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I wrote about alternative launchers before, like kupfer or docks.
Today, I'd like to cover a plugin the reminded me of the way the window manager awesome handles the start of applications. The verve plugin for the Xfce4 panel allows you to type the name of a program and launch it hitting enter, while acting like a command line at the time, supporting autocompletion by use of the tab key and a history, that is.
Setting up a shortcut for verve-focus in your keyboard settings will provide you with an easy way to handle the start of any installed application by just a few keystrokes. Be it Ctrl + Space as with kupfer, Super + R as with awesome or any other combination - you name it.
You will most likely find the verve plugin in your repositories, otherwise you may download it from the Xfce website.
On Xfce, you have a menu and occasional panel shortcuts to start your programs and a task bar to manage the windows already opened by default. Those, however, are not the only options to get these tasks done. Using an alternative menu like Whisker Menu or a keyboard based launcher like kupfer is one way, another one I want to cover here.

The operating system from Cupertino features the Dock, used to launch applications and switch between open windows. The task bar in this other OS from Redmond works quite similar in recent versions, while not being as shiny as the Dock.

GNU/Linux offers a variety of Dock-like applications to either grant more comfort when juggling with open windows or simply to give your desktop a more modern look, while being more than just eye candy.

avant window navigator might be the most well know example. awn is easy to use and offers a variety of functions apart from only launching apps and switching between them. You may for example add applets that allow you to control your media player, check for new emails or display system stats. Also, a systray may be added, so awn can be a complete substitute for a panel.
awn will need a compositor up and running to start. Also, it will pull several GNOME dependencies with itself, possibly cluttering your system.
I used it myself for a while, maybe my screenshots (1, 2, 3) will give you a first impression of it's customizable appearance. For more information, visit awn on Launchpad and take a look at the optional applets.

wbar is a pretty lightweight alternative. It may not look as neat as awn, but it will get the job done and go easy on your disk space and RAM at the time. wbar is configured via a single dotfile, making adjustments easy as pie. See here for further details or take a look at screenshots and an example config file.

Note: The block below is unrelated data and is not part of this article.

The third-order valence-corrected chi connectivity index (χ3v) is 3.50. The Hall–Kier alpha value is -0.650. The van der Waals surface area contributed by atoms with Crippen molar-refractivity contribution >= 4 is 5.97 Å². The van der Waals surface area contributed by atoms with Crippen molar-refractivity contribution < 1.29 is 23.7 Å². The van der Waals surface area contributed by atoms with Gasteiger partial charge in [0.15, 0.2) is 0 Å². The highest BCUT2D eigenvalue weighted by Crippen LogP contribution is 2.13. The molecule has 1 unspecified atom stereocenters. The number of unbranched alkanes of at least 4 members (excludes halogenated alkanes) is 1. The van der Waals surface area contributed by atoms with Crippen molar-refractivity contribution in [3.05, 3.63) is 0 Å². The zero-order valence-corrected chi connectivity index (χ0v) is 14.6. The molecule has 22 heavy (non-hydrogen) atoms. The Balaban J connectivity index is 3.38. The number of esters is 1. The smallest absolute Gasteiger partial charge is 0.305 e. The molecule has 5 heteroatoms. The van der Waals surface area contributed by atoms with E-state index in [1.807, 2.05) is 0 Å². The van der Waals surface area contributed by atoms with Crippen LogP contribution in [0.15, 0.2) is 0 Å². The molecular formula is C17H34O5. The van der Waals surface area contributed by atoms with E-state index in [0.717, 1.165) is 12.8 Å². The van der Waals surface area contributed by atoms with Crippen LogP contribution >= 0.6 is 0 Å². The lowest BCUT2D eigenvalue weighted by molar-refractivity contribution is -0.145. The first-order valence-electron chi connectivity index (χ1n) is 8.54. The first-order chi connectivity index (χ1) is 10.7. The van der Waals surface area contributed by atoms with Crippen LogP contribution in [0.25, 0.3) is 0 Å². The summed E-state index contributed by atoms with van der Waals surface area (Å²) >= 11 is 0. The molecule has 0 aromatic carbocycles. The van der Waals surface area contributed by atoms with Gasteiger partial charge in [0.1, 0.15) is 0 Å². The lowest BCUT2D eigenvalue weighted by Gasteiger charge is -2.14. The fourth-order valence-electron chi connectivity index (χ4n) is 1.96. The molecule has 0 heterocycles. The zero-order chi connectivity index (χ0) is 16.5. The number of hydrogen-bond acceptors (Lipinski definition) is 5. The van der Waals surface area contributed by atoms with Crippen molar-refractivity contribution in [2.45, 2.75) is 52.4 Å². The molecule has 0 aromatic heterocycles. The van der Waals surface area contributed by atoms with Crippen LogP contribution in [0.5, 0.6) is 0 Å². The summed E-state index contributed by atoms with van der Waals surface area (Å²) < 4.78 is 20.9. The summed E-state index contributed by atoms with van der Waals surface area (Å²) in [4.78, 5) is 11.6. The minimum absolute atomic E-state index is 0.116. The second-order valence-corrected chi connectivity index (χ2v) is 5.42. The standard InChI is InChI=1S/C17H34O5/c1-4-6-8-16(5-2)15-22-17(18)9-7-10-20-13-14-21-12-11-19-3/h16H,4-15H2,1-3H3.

wbar will run without a compositor.

Docky is another launcher, split off from GNOME Do and written in Mono, that requires a compositor. For documentation and screenshots, see the project's wiki.
If you want to run it without a compositor (and with less functionality), you might find Plank (screenshot by elavdeveloper) to be useful. Read (a little) more on Plank here.

Glx-Dock, formerly known as Cairo-Dock, is "designed to be light, fast and customizable". An interesting option is to drag launchers from the dock and place them on the desktop, much like widgets.
Visit for additional information.

For anyone who prefers the usual panel but wants to have a dock's functionality nervertheless, the DockBarX plugin for Xfce might do the job.

Are you using one of those or a similar application already or are you (now) interested in doing so?
The Xubuntu team asked the community to suggest wallpapers for the upcoming release of Xubuntu 14.04 "Trusty Tahr" back in November 2013.
Two days ago, they made their choice public, presenting the backgrounds to be shipped in April.

Personally, I like "Balance" a lot.
What do you think, are these images a good choice? Should Xubuntu provide photos or would you prefer to keep it limited to the default background?
Three days ago, the Xubuntu team published an article asking the community to help gather a few wallpapers to be shipped as default with the next release, Xubuntu 14.04 LTS.
Anyone keen of making wallpapers might find a chance to partake in this upcoming release, when regarding these guidelines. You'll need an Ubuntu Single Sign-On account, though.
I hope, the team will have better luck involving the community this time, as the last try seems to have silently passed away. At least I have not read nor seen any outcome of this project and no updates in the galleries for a while. Anyone got info on that?
It happened before and was revoked four months after, yet it is given another try.
Debian 8.0 "Jessy" switched from GNOME to Xfce as its default desktop. This decision will be evaluated around August 2014, when the DebConf takes place.
Until then, as the commit states, data will be gathered on how many users will install GNOME rather than using the default desktop. Also, it will be evaluated wether accessibility has improved and how well new and existing users will be able to use the respective desktop.

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